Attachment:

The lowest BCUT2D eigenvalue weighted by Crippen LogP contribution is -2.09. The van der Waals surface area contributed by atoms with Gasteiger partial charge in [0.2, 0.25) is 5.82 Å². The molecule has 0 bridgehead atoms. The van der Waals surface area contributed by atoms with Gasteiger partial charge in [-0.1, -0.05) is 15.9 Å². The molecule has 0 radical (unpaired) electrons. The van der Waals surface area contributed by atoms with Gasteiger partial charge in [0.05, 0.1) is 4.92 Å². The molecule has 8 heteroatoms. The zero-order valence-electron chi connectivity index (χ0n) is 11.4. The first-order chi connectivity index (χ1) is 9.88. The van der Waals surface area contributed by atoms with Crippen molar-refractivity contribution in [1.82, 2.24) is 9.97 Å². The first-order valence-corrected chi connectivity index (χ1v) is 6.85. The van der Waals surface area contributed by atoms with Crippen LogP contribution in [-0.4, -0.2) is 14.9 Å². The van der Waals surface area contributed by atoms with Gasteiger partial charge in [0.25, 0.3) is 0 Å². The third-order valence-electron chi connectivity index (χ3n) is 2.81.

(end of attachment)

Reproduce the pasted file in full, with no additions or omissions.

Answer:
The lowest BCUT2D eigenvalue weighted by Crippen LogP contribution is -2.09. The van der Waals surface area contributed by atoms with Gasteiger partial charge in [0.2, 0.25) is 5.82 Å². The molecule has 0 bridgehead atoms. The van der Waals surface area contributed by atoms with Gasteiger partial charge in [-0.1, -0.05) is 15.9 Å². The molecule has 0 radical (unpaired) electrons. The van der Waals surface area contributed by atoms with Gasteiger partial charge in [0.05, 0.1) is 4.92 Å². The molecule has 8 heteroatoms. The zero-order valence-electron chi connectivity index (χ0n) is 11.4. The first-order chi connectivity index (χ1) is 9.88. The van der Waals surface area contributed by atoms with Crippen molar-refractivity contribution in [1.82, 2.24) is 9.97 Å². The first-order valence-corrected chi connectivity index (χ1v) is 6.85. The van der Waals surface area contributed by atoms with Crippen LogP contribution in [-0.4, -0.2) is 14.9 Å². The van der Waals surface area contributed by atoms with Gasteiger partial charge in [0.25, 0.3) is 0 Å². The third-order valence-electron chi connectivity index (χ3n) is 2.81.